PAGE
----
How to be productive and remain secure when you’re suddenly working from home
When you're used to working in an office, making the transition to working from home can be difficult. From technology issues to struggling to keep the cat off your desk, each day presents a new challenge.
These issues are exacerbated during a pandemic that has seen thousands of businesses across the United States move to remote work unexpectedly, leaving households full of individuals suddenly working together in close quarters.
Luckily, in our experience helping companies develop work from home strategies, Immedion has been able to identify a few key tips on how to be productive and secure while working remotely. Our vCIO, Anthony Schaefer, reviews these tips and tricks.
How To Be Secure
When your goal is to get your employees up and running, security can fall by the wayside. But with a few minor tweaks, your employees can keep themselves and your company safe.
Focus 1: Home Office Environment
Keep others away from your computer
Source: Security Magazine
It’s unlikely that you live with someone who wants to harm your company, but accidents happen. If you allow a roommate to check something on your computer, or if a child or pet hits the mouse and accidentally clicks on a malicious link, it could do the same amount of damage as someone intentionally installing malware. In the end, it’s best to keep others away from your computer.
Lock your screen when you're away
If you’re unable to keep people away from your computer, you should at least get in the habit of locking your screen when you step away from the computer. At least this way you know when someone is on your computer, with or without your permission.
Act like your home computer is part of your work environment
Not all companies are prepared to have their workforce go remote, and in a pandemic situation that may mean working on your personal computer. It may be tempting to surf the web, check your email and do all the normal things you do on your personal computer, but if it is on your work network in any form or fashion, but you need to act like it’s your work computer. This will help keep your work network safe and your company running.
- Check for patches and run updates. This can fix known issues that malicious actors are using to cause trouble.
- Run antivirus software. This one is pretty straightforward - antivirus software protects you from viruses that can infect your computer and your work network.
- Don't check your personal email. Because of your company's investment in security, your work email is less likely to have malicious links that could infect your work network.
- Stick to work websites. As a general rule of thumb, you are more likely to pick up malware from sites with user generated content.
- Consider using DNS tools. These tools will prevent malicious websites from loading, which means less work for you to try to determine whether a site is safe.
The goal is to take the same reasonable safety precautions that are taken on your work computer to ensure that your computer is secure, virus-free and unable to be used as a backdoor to your wider network.
Focus 2: Home Network
Enable basic security
At a minimum, make sure your home network is set to private, password-protected access only. Do not allow public or open access. This will help keep malicious users off your network and therefore off your company’s network. What’s more, by keeping unauthorized users off your network you may be able to decrease the load and increase call quality.
Optimize your home network
If you feel comfortable managing your home network, you should see if there are any optimizations you can make for working from home. Ensure your Wi-Fi coverage is sufficient for any web-based meetings. If it isn’t, consider upgrading your Wi-Fi solution or even running a network cable rather than relying on Wi-Fi.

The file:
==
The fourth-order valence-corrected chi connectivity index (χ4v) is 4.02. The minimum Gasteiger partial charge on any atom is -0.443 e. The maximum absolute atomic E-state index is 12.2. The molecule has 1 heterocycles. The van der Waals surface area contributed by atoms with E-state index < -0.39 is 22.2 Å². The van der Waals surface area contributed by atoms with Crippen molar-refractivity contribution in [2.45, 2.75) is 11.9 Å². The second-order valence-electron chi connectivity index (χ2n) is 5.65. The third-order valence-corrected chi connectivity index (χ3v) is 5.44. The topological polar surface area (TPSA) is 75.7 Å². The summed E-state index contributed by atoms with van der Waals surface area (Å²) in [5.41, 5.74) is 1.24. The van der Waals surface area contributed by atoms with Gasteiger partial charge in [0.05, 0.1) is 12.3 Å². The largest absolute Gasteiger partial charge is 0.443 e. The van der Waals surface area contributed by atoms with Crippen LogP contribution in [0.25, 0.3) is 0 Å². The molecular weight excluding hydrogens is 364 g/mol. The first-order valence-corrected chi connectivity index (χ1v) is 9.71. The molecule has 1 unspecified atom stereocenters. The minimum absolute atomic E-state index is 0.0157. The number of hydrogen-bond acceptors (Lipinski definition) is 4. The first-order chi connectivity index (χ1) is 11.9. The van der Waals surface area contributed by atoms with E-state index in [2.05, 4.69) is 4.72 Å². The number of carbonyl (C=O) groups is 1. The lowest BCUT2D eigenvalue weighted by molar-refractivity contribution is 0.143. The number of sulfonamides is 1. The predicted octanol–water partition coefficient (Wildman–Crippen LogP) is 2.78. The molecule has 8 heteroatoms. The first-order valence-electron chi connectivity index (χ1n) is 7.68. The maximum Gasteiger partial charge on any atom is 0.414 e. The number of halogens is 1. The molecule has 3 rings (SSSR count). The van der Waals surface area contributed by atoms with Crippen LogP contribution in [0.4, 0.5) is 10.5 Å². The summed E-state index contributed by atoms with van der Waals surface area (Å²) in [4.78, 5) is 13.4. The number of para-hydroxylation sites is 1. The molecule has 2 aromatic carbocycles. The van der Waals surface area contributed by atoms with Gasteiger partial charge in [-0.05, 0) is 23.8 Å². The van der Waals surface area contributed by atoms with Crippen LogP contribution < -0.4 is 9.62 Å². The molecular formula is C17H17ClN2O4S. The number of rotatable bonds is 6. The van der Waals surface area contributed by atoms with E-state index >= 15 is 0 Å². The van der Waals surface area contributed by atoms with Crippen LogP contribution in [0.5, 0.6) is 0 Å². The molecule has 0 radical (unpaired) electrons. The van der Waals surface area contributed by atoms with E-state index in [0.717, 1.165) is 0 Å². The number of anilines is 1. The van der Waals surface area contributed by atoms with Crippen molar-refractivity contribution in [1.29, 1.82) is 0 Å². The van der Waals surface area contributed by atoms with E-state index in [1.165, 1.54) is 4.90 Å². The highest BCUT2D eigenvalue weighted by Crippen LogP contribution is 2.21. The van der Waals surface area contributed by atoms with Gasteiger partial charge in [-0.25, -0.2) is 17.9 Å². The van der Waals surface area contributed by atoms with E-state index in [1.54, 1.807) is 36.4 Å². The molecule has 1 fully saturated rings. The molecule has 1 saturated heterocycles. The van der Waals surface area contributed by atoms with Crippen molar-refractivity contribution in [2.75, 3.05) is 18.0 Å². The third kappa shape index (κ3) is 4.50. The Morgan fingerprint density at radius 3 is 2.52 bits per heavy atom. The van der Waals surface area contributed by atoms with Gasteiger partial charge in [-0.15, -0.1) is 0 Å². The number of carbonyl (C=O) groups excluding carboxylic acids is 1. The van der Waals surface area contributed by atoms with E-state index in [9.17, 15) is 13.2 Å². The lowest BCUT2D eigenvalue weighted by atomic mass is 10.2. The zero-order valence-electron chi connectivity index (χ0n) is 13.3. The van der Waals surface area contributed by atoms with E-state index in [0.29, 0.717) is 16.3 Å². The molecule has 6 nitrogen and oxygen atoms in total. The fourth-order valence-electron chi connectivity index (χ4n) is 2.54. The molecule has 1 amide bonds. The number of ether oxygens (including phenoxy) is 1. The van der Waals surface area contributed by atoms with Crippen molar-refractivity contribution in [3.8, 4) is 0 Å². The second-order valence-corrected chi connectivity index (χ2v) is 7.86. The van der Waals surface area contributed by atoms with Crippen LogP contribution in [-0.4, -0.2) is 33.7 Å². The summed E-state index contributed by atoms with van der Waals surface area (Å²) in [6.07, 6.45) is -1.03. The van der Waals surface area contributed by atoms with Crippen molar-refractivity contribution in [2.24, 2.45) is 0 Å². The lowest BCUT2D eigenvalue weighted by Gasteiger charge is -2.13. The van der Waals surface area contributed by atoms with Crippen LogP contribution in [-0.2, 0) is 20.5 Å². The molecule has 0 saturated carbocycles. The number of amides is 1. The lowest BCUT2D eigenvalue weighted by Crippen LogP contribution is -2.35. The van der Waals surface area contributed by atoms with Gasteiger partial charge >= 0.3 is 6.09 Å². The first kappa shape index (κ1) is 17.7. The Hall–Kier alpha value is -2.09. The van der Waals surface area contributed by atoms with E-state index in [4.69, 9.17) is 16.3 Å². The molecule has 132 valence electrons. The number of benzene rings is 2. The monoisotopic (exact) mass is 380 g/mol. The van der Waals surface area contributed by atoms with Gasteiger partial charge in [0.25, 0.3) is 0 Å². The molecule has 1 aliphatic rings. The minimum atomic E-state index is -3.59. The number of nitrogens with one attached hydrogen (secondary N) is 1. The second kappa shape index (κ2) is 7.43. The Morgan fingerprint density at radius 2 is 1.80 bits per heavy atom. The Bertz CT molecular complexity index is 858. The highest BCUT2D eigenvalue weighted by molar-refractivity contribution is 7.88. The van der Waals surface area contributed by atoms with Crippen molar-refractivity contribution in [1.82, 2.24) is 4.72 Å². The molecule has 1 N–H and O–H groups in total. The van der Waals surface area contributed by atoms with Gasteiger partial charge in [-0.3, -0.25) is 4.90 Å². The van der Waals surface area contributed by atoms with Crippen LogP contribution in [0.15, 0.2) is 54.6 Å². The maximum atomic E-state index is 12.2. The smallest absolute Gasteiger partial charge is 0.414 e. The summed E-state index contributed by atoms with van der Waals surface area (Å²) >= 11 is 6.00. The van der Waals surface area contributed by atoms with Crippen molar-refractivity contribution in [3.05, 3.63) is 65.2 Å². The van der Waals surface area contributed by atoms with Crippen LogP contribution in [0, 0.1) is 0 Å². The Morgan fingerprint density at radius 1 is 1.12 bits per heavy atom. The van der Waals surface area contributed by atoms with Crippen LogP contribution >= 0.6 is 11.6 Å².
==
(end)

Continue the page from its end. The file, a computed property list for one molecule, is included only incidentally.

Change all of your default passwords
First and foremost, make sure that your network password has been changed from its default to something complex. Once that has been done, make sure your other default passwords have been changed. Access to any one device on your network makes it easier to access the other devices on your network. So if your Smart TV’s password is “password,” a malicious actor can use that to device to access your smart home or, now that you’re working remotely, your work computer. For guidance on how to create a complex password, check out Immedion's Complex Password Guide and Krebs On Security's Password Dos and Don'ts
Focus 3: Data Protection
Don't download files
Assuming you do not have to use your personal computer for work, you should avoid downloading work files to your home computer. Your work computer is regularly patched, updated and scanned for viruses, and your home computer may not be.
Source: VeeamRemember, your work typically has a backup for critical information. Even though you are at home, you need to try to save and store your data in the same location as you would at the office to ensure that it is still being backed up.
How To Be Productive
If you're not used to it, working from home can seriously diminish productivity. But by optimizing usage of your tools, software, space and routines, you can improve your remote work.
Focus 1: Remote Tools like Teams, Zoom or Slack
Use video calls
Source: Prof. Albert MehrabianMany people are hesitant to use their cameras during conference calls, but they help you feel more connected with your coworkers and less isolated. When you’re on a video conference, Trello recommends using a grid view that allows you to see everyone instead of a speaker-focused view. Not only is it more realistic to being in the office, it lets you see the physical cues people are offering so you can better gauge their reactions.
In a related vein, consider doing voice-only calls if video calls aren’t an option. Tone very easily gets lost in text, and a simple phone call can eliminate hours of confusion.
Check your settings
What settings you can control and how they should be set will change depending on the circumstances. If it’s a video meeting, make sure you have your background blurred to minimize distractions and protect your privacy. If you’re running the meeting, make sure you know how much control your attendees may have. Collaborative meetings may require users to be able to take control or share their screen in the middle of the meeting, but presentation-style meetings would require that to be locked down.
Leverage your status